Born in Rome on May 8, 1906, Roberto Rossellini was destined for the world of film, as his father, construction firm owner Angiolo Giuseppe Rossellini, built the first cinema in Rome, the ‘Barberini’.
In the early 1930s, Rossellini worked in various jobs and undertook his apprenticeship as an assistant to Italian filmmakers. An early documentary preceded his first feature film, The White Ship (1941). Shortly after the liberation of Rome in 1944, Rossellini started to film the anti-fascist Rome, Open City (1945) with Federico Fellini and Aldo Fabrizi, which won the Grand Prize at Cannes Film Festival. Two more neo-realist classics soon followed, Paisan (1946), for which he was nominated for a screen-writing Oscar in 1950, and Germany Year Zero (1948). After his Neorealist Trilogy, Rossellini produced two 'transitional films': Amore (1948) and La macchina ammazzacattivi (1952).
Famous collaborators Rossellini and Ingrid Bergman’s first work together was Stromboli (1950) where they became lovers, causing an international scandal as they were both already married. Together, they had three children and worked on films including Europa '51 (1952), Siamo Donne (1953) and Journey to Italy (1954). During the 1950s and ’60s Rossellini directed a number of works for the stage and directed his first film for television in 1956.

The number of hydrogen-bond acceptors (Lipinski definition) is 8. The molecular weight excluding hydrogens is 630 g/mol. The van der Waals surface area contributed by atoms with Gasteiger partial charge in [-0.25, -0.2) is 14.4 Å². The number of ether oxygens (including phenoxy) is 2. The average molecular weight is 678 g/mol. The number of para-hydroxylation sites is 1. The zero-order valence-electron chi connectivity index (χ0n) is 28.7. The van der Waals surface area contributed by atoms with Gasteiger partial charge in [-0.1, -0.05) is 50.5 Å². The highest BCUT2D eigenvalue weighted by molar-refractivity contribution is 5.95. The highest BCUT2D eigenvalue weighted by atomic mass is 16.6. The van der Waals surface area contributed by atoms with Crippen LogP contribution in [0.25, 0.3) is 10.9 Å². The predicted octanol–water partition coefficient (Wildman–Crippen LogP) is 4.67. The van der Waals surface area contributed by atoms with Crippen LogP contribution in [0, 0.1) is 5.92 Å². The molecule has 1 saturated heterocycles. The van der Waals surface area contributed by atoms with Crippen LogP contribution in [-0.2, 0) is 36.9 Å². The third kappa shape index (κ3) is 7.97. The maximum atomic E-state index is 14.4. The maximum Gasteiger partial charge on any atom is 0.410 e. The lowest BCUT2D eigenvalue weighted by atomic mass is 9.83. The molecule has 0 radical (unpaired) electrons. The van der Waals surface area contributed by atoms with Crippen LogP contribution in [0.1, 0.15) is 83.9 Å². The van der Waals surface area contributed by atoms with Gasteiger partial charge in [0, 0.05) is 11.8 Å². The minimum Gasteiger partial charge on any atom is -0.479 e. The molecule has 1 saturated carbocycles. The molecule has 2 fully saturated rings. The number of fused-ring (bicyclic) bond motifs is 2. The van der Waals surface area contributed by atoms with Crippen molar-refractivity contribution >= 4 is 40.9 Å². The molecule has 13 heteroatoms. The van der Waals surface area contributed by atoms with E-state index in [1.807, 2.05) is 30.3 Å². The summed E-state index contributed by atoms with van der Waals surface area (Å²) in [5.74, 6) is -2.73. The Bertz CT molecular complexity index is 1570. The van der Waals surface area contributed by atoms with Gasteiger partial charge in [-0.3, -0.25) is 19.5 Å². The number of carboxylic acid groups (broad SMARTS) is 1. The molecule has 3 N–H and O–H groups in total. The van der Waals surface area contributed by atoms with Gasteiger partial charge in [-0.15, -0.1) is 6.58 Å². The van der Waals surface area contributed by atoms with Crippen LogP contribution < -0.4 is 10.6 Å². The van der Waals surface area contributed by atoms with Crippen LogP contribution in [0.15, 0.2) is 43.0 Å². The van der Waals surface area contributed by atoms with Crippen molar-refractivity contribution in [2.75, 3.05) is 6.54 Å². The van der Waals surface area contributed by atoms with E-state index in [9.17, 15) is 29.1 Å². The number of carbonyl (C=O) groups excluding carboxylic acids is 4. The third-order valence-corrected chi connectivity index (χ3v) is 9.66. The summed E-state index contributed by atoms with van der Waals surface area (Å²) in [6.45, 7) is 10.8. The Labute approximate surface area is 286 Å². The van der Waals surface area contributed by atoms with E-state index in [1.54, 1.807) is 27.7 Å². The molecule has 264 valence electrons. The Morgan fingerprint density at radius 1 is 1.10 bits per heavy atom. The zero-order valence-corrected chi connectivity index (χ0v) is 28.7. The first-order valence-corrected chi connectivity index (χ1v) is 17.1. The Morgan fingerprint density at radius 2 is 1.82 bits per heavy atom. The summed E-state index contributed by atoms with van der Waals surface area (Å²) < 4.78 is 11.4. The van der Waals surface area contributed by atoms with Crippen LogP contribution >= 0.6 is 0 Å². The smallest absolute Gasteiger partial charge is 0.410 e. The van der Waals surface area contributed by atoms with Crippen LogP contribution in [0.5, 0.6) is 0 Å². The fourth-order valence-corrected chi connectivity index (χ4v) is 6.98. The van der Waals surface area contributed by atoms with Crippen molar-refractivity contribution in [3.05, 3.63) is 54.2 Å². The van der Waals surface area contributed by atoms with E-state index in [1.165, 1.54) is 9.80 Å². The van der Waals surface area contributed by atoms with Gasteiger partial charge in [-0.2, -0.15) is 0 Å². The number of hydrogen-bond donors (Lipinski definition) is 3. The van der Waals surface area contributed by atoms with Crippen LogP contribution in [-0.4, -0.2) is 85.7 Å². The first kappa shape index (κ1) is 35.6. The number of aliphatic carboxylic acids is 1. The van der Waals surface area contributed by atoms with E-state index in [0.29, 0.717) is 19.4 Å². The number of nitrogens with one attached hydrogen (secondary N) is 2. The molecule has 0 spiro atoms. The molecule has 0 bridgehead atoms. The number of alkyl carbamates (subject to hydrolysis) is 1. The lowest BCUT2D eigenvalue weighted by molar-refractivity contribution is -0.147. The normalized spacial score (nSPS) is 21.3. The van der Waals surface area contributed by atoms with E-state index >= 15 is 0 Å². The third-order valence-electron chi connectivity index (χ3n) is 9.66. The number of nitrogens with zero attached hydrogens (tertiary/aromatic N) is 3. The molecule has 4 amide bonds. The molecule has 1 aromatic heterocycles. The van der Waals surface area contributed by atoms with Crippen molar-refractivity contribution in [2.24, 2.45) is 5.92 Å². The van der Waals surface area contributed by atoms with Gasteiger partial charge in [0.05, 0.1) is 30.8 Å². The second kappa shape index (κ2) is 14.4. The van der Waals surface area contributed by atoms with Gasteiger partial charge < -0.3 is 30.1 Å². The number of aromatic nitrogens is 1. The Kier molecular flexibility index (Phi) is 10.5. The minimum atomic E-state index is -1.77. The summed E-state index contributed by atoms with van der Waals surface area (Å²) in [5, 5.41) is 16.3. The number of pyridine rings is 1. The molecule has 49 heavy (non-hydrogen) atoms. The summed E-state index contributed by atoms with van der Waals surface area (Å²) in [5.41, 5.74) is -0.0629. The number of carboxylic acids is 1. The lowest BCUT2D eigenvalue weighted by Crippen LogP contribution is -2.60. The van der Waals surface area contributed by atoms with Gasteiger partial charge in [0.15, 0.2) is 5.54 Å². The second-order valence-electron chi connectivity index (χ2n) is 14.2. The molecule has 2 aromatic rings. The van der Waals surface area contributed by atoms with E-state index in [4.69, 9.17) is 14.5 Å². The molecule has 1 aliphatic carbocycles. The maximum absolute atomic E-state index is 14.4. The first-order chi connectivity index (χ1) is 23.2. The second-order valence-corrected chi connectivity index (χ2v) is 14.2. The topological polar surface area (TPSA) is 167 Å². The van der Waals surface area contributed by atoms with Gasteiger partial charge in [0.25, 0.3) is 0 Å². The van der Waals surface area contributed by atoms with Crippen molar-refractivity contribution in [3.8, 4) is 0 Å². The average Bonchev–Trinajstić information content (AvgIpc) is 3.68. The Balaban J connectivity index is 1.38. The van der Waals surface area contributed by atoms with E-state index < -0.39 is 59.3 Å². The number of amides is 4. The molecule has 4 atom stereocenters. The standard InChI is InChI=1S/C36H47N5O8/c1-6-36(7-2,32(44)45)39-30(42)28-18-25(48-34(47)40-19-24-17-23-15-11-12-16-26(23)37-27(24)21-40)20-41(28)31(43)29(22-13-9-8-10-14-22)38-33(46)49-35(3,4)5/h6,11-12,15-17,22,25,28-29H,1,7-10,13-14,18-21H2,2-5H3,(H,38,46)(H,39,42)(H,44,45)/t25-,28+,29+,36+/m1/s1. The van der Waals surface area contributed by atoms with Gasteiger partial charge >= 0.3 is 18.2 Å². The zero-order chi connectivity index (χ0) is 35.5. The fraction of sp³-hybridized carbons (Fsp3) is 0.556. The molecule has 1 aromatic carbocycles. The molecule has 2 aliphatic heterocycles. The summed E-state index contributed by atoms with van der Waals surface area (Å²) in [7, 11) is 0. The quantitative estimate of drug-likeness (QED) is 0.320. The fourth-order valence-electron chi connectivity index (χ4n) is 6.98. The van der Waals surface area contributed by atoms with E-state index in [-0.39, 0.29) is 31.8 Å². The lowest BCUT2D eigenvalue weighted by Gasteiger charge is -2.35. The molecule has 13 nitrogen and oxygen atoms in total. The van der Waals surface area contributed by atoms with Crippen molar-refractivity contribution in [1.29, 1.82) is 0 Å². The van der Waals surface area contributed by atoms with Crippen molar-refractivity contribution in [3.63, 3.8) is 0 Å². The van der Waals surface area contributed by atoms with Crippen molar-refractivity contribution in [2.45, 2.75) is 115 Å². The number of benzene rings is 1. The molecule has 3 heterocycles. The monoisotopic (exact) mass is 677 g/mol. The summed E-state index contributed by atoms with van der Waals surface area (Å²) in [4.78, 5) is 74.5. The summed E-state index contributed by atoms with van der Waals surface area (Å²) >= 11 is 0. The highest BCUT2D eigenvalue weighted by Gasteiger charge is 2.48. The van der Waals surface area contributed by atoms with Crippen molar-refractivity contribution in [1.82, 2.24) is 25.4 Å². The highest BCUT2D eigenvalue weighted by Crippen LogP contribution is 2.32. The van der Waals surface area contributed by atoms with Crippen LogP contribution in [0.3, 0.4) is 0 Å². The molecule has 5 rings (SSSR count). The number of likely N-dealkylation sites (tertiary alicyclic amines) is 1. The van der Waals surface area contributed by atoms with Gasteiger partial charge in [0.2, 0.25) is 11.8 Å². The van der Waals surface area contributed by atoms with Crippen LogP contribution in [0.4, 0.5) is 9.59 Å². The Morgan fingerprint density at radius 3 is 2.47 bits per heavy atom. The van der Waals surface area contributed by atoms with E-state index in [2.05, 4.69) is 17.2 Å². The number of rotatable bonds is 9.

Standing as one of the greatest directors in Italian film history, and pivotal in the postwar rebirth of Italian cinema, Rossellini’s realistic style strongly influenced the development of important talents, including Federico Fellini and Martin Scorsese.
Presented by the Italian Cultural Institute Sydney